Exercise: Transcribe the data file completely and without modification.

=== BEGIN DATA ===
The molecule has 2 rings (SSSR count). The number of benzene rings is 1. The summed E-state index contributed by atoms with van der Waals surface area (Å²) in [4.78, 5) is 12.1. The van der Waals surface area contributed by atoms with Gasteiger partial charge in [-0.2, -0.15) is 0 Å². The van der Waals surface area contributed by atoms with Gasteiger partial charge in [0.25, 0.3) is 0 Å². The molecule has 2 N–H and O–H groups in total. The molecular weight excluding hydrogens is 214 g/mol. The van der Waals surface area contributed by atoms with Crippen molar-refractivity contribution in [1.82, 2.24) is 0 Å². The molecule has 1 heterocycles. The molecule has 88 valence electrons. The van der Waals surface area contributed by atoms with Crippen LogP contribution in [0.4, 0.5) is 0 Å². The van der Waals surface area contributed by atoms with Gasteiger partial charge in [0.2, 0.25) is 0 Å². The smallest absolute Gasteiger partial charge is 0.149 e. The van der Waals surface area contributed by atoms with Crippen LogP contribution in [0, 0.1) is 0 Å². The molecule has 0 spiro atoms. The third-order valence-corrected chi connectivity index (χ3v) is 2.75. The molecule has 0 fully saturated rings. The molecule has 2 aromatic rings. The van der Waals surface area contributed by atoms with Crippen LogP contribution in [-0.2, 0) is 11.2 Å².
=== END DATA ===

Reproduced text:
The molecule has 2 rings (SSSR count). The number of benzene rings is 1. The summed E-state index contributed by atoms with van der Waals surface area (Å²) in [4.78, 5) is 12.1. The van der Waals surface area contributed by atoms with Gasteiger partial charge in [-0.2, -0.15) is 0 Å². The van der Waals surface area contributed by atoms with Gasteiger partial charge in [0.25, 0.3) is 0 Å². The molecule has 2 N–H and O–H groups in total. The molecular weight excluding hydrogens is 214 g/mol. The van der Waals surface area contributed by atoms with Crippen molar-refractivity contribution in [1.82, 2.24) is 0 Å². The molecule has 1 heterocycles. The molecule has 88 valence electrons. The van der Waals surface area contributed by atoms with Crippen LogP contribution in [0.4, 0.5) is 0 Å². The van der Waals surface area contributed by atoms with Gasteiger partial charge in [0.2, 0.25) is 0 Å². The smallest absolute Gasteiger partial charge is 0.149 e. The van der Waals surface area contributed by atoms with Crippen LogP contribution in [0, 0.1) is 0 Å². The molecule has 0 spiro atoms. The third-order valence-corrected chi connectivity index (χ3v) is 2.75. The molecule has 0 fully saturated rings. The molecule has 2 aromatic rings. The van der Waals surface area contributed by atoms with Crippen LogP contribution in [-0.2, 0) is 11.2 Å².